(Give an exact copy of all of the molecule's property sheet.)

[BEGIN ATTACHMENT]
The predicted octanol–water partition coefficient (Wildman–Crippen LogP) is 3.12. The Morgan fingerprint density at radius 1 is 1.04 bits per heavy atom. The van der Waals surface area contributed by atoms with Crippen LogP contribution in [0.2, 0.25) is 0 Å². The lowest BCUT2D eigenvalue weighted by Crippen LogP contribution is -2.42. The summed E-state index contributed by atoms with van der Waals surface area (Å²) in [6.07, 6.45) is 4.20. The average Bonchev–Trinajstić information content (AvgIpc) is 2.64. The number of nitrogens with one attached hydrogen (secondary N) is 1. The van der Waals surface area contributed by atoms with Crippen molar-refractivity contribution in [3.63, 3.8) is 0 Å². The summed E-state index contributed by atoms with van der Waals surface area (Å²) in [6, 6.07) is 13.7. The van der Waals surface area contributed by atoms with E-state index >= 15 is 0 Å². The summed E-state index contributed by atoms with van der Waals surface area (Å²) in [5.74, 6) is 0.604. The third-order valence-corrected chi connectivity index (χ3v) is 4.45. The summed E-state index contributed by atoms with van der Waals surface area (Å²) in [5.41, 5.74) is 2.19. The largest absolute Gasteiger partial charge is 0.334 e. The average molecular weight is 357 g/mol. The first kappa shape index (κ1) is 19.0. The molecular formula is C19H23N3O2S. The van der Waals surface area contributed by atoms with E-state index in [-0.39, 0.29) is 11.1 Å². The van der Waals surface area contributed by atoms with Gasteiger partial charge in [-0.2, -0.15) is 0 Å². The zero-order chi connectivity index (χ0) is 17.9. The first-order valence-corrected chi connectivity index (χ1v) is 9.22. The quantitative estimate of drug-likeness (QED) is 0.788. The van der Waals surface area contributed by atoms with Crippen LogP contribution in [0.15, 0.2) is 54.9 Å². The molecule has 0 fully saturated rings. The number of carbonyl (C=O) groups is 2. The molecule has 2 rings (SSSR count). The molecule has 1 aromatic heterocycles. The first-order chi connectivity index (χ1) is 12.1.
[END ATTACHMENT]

The predicted octanol–water partition coefficient (Wildman–Crippen LogP) is 3.12. The Morgan fingerprint density at radius 1 is 1.04 bits per heavy atom. The van der Waals surface area contributed by atoms with Crippen LogP contribution in [0.2, 0.25) is 0 Å². The lowest BCUT2D eigenvalue weighted by Crippen LogP contribution is -2.42. The summed E-state index contributed by atoms with van der Waals surface area (Å²) in [6.07, 6.45) is 4.20. The average Bonchev–Trinajstić information content (AvgIpc) is 2.64. The number of nitrogens with one attached hydrogen (secondary N) is 1. The van der Waals surface area contributed by atoms with Crippen molar-refractivity contribution in [3.63, 3.8) is 0 Å². The summed E-state index contributed by atoms with van der Waals surface area (Å²) in [6, 6.07) is 13.7. The van der Waals surface area contributed by atoms with E-state index >= 15 is 0 Å². The summed E-state index contributed by atoms with van der Waals surface area (Å²) in [5.74, 6) is 0.604. The third-order valence-corrected chi connectivity index (χ3v) is 4.45. The summed E-state index contributed by atoms with van der Waals surface area (Å²) in [5.41, 5.74) is 2.19. The largest absolute Gasteiger partial charge is 0.334 e. The average molecular weight is 357 g/mol. The first kappa shape index (κ1) is 19.0. The molecular formula is C19H23N3O2S. The van der Waals surface area contributed by atoms with E-state index in [-0.39, 0.29) is 11.1 Å². The van der Waals surface area contributed by atoms with Gasteiger partial charge in [-0.2, -0.15) is 0 Å². The zero-order chi connectivity index (χ0) is 17.9. The first-order valence-corrected chi connectivity index (χ1v) is 9.22. The quantitative estimate of drug-likeness (QED) is 0.788. The van der Waals surface area contributed by atoms with Crippen LogP contribution in [0.15, 0.2) is 54.9 Å². The molecule has 0 fully saturated rings. The number of carbonyl (C=O) groups is 2. The molecule has 2 rings (SSSR count). The molecule has 1 aromatic heterocycles. The first-order chi connectivity index (χ1) is 12.1.